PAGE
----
Social Media for Caregivers: How to Share Your Personal Stories Compassionately

Fun Memory Exercises for Older AdultsA nurse during the week and a family caregiver on the weekends, Jennifer was struggling with the work overload. She felt relief by blowing off some steam on Facebook, and it became a daily habit, sometimes even while she was spending time caring for her aging aunt. But when her aunt asked how the neighbor knew to call and offer help with the broken dishwasher, Jennifer began to realize just how small the world becomes under the umbrella of social media. Luckily, she hadn’t yet shared anything too personal, and it helped to remind her of the tricky balance caregivers need to find between responsible self-care and compassionate care of loved ones.

Social media can help us feel seen, supported, and connected. But these welcoming benefits can also cause us to forget the potential risks of exposing our lives for all to see—and potentially the lives of people around us. As caregivers, we are entrusted with another’s vulnerabilities, and that responsibility is no less important than preserving life and dignity. So, in this age, where everyone could be a reporter and a publisher with a click, it’s good to occasionally review social media etiquette, especially for caregivers who have disabled or aging loved ones in their care.

Weighing the Benefits and Risks of Sharing Caregivers’ Stories on Social Media

Forums like Facebook and Twitter offer great opportunities to unwind and decompress—especially when your days are psychologically and emotionally taxing. These virtual communities can also offer ways for you to untangle problems that feel all knotted up inside you and to gather feedback and ideas from others—people whose perspective and support you might not have access to if not for these public forums. But it’s important also to remember the tradeoffs when sharing some of the more intimate and vulnerable elements of your life with the world wide web, especially when those elements are also wrapped up in another’s life as a care partner.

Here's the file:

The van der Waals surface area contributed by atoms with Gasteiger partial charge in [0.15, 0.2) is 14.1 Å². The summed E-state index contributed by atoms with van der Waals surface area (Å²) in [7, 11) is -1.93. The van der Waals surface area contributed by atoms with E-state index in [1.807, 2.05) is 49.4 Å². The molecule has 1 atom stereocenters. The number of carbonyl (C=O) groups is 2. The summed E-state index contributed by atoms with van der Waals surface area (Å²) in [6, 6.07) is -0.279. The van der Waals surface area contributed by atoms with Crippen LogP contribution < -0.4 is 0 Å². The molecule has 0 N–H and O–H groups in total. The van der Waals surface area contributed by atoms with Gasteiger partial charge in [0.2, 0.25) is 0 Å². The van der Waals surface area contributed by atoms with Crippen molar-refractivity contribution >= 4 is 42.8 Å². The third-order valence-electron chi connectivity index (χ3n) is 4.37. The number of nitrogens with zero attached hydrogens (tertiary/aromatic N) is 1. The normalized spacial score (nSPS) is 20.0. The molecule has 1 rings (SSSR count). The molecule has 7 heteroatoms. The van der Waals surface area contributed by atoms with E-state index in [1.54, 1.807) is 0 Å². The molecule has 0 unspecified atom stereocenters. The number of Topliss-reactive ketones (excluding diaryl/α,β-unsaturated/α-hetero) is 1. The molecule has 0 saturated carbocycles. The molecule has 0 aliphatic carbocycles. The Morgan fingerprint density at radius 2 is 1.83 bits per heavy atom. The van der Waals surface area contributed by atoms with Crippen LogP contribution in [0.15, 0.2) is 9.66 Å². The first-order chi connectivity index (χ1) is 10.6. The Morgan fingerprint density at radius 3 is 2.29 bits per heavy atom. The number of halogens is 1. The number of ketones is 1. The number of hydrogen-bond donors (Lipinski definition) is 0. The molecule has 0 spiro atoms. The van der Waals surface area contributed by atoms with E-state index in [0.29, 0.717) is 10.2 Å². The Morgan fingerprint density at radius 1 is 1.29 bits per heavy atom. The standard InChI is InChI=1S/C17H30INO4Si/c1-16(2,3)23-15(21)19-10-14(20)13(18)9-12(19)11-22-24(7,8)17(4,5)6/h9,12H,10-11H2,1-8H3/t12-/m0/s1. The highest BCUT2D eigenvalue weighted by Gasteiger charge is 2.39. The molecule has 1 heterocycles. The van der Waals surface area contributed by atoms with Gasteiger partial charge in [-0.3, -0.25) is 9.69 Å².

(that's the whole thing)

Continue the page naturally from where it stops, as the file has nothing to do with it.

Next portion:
While it may not feel entirely personal when you’re revealing your frustration about how an aging adult in your care is resisting helpful resources or your joy about successfully creating ways for them to navigate to the bathroom independently, are you remembering that it’s extremely personal for the other player in that story? Even if you’re trying to be covert and impersonal, it’s easy to slip and publish a name or other revealing details. There may be people in your virtual circle of friends who know the identity of the person in your care, in one way or another, and you may be revealing more to them than you intend when relaying experiences of a heated or sensitive or embarrassing nature.

A Caregiver’s Dos and Dont’s of Compassionate Social Media Use

By bringing more awareness to your online interactions, you can get the personal benefit out of social media use without compromising those you care for. One positive way to navigate your Internet presence is to choose two different avenues for sharing parts of your life: one for your experiences with caregiving, in an environment that is safe for you to share honestly, and one for your independent life experiences.